Shop Talk

10 Websites and Apps To Improve Your Typography Skills

Do you know your ligatures from your tittles, or your ascenders from your terminals? We’ve gathered together a collection of 10 great applications and sites for type lovers. Some teach us about typography, others just serve up a generous helping of typographic eye candy. From apps for your iPad to web based kerning games, all are beautifully designed and a few are annoyingly addictive.

1. Interactive Typography

Seattle based graphic designer Aaron Bloom has produced a beautifully designed, interactive site, that aims to teach the basics of type anatomy and classification. Interactive Typography is pitched at first year design students, but is a great resource for any designers and artists who are looking for an introduction to typography.

2. Kern – The Game (for iPhone)

Kern is a minimalist typography game where the challenge is to place a missing letter in a falling word. It’s a bit like typography tetris … but don’t take our word for it. There’s a demo video here.

3. Fontroduction

Another site that focuses on terminology and classification, Fontroduction also allows you to test your new found knowledge at the end with an interactive quiz. There’s also a great list of typography resources if you’re looking for some additional reading.

4. Type Is Sexy

What this site lacks in sophistication and subtlety, it makes up for with some meaty content. If you’ve ever wanted to get your facts straight on the difference between a font and a typeface, or the origins of typography terms like Leading or Greeking, this is the site for you. The Rules section also does a great job of covering some common mistakes made by typography virgins.

5. Kern Type – A kerning game

This site should come with a disclaimer. Seriously addictive, Kern Type is also simple to use and beautiful to look at. Spend enough time playing the game and you can see it having a positive, measurable effect on your kerning skills.

6. Shape Type – A letter shaping game

Think you’ve got an eye for type design? This site will not only give your eyeballs a workout, it’ll also test your skills with the pen tool. Faced with an oddly shaped letter, your job is to use the pen tool to turn it into a beautiful letterform. As with the Kern Type game above, your results are then compared to the original and your efforts are scored.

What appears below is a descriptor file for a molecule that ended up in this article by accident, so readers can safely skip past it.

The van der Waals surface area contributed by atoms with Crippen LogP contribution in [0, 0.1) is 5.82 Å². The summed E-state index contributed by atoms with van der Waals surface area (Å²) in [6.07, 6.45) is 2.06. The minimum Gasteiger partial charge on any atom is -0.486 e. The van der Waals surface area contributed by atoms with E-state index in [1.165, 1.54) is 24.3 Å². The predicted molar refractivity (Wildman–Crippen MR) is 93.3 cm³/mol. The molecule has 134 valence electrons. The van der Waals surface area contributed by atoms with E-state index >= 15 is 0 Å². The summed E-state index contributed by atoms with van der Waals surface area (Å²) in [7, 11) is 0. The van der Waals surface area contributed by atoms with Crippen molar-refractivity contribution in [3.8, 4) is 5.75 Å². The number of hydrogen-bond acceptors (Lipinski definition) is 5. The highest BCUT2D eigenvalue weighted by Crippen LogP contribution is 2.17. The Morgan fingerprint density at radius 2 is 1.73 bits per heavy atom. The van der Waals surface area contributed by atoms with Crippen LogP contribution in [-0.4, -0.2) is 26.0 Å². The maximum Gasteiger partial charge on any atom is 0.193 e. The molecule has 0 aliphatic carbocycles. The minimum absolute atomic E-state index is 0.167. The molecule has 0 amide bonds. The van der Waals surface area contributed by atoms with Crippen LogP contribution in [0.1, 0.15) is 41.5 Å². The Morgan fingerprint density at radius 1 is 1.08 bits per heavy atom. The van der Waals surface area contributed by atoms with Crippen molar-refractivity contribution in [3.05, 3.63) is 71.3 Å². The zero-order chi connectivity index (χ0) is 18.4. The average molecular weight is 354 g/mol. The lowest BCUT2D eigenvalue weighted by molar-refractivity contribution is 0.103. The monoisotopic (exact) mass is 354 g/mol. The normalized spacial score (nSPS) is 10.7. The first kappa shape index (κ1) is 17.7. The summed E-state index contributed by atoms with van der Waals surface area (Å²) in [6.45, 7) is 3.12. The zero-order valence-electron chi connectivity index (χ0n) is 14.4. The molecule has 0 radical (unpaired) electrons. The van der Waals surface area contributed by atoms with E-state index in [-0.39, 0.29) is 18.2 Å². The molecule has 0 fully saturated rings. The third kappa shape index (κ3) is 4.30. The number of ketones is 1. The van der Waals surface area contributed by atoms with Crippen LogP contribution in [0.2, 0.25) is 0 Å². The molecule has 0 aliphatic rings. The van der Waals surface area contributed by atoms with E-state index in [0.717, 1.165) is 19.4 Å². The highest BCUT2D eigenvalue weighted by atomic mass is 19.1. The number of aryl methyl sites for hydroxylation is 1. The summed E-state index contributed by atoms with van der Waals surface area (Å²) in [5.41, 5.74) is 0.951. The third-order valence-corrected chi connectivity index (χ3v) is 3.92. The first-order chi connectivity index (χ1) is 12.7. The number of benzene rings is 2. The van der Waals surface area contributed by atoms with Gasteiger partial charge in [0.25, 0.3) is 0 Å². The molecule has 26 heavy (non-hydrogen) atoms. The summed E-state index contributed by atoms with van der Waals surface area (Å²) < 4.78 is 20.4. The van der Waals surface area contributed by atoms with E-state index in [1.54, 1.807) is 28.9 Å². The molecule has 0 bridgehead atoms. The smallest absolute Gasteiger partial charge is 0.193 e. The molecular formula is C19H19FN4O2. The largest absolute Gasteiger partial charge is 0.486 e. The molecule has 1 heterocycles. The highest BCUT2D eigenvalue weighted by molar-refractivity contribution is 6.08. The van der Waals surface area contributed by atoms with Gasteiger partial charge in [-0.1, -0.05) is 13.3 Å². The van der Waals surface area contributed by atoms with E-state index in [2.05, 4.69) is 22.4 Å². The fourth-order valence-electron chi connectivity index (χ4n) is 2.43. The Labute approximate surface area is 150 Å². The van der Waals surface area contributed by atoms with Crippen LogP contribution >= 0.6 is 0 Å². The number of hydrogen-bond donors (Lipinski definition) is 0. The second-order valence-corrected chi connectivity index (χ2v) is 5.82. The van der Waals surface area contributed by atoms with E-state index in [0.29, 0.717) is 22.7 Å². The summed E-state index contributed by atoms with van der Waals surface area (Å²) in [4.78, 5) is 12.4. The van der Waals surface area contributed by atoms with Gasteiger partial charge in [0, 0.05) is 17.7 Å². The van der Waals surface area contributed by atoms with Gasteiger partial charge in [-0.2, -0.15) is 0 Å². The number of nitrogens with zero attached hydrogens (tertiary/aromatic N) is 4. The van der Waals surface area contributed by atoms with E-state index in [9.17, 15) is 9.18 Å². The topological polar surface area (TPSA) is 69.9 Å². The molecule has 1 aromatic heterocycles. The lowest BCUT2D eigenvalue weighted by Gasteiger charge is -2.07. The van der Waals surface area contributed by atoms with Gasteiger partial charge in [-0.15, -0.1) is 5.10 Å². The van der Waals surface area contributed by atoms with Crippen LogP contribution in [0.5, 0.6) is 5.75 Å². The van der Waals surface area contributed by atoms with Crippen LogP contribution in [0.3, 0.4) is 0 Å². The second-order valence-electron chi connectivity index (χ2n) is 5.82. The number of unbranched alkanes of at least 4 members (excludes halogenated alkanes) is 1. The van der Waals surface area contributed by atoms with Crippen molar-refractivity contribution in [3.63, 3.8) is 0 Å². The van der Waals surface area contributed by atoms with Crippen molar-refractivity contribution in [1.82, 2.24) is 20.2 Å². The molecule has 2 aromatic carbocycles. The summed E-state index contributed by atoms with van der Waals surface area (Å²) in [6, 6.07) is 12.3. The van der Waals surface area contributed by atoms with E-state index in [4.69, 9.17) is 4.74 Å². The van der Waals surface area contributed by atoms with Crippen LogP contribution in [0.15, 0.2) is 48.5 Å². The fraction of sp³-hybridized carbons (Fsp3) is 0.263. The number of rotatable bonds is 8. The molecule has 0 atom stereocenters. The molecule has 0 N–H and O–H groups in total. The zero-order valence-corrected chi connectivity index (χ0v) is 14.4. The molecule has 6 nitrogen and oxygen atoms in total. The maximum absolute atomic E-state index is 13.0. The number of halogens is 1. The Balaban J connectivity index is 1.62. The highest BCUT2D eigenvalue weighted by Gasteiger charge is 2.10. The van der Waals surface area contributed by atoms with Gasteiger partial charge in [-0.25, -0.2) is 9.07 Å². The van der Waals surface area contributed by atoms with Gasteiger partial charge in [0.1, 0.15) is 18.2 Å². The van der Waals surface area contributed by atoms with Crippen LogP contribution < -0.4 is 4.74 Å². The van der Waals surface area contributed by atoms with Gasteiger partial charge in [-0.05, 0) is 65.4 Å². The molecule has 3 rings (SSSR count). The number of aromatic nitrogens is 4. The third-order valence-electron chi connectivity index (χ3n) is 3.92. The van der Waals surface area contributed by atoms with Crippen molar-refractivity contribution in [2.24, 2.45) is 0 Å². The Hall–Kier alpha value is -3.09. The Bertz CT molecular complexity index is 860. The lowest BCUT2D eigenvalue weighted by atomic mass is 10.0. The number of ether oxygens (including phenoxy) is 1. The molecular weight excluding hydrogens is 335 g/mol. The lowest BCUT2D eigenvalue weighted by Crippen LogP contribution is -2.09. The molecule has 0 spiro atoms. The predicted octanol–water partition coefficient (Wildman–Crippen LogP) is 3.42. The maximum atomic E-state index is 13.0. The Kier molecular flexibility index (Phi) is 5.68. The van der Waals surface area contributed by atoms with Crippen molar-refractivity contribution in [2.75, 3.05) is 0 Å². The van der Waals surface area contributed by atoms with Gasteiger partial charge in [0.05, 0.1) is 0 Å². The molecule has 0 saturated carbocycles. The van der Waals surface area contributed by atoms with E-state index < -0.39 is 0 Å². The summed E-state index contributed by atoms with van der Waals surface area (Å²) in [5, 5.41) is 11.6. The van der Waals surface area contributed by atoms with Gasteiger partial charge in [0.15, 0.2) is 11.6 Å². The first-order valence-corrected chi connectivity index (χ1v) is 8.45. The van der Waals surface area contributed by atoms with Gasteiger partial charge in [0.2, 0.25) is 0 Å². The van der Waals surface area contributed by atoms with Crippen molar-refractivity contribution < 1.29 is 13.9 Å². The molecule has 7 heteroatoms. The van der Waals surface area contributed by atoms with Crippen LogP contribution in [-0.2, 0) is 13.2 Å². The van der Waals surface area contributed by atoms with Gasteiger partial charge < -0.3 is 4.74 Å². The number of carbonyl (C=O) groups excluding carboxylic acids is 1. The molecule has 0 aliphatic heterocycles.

7. Thinking with type

Thinking with Type is actually the title of a book by Ellen Lupton but she generously shares a bunch of resources on this beautifully designed website. The site features information on letters, including anatomy and classification, but also contains some great information about formatting paragraphs and working with grids. The extras section is also well worth checking out.

8. Typography Insight (for iPad)

Dong Yoon Park drew on his experience as both a designer and software research engineer to create Typography Insight. The app started life as a project for a thesis but quickly became a favorite with typography nerds and educators alike and received praise for its ability to teach typography in a new and engaging way. You can see the app in action here.

Image credit: iTunes

9. Letter M Press for iPad and MacBook

You may have a penchant for collecting wooden type and if you’re lucky, you may have tried your hand at letterpress printing, but a many of us can only dream of owning our own press. Letter M Press is a wonderful app that captures more of the process than you would imagine may be possible on a shiny, tech gadget. And it produces beautiful results too. Add to that the fact that it was funded via Kickstarter and this is one app we recommend checking out.

10. Typenuts

And last but not least, Typenuts is a site that sits firmly in the ‘eye candy’ category. Here you’ll find a bunch of free, type inspired iPhone & desktop wallpapers. And with all the new-found knowledge gained from exploring the sites above, you’ll be able to fully appreciate the work behind all this beautiful type!

Are there any great typography apps or websites we’ve missed? Perhaps there’s a type blog you read regularly or a site you visit for typographic inspiration. Any recommendations? We’d love to hear about them in the comments below.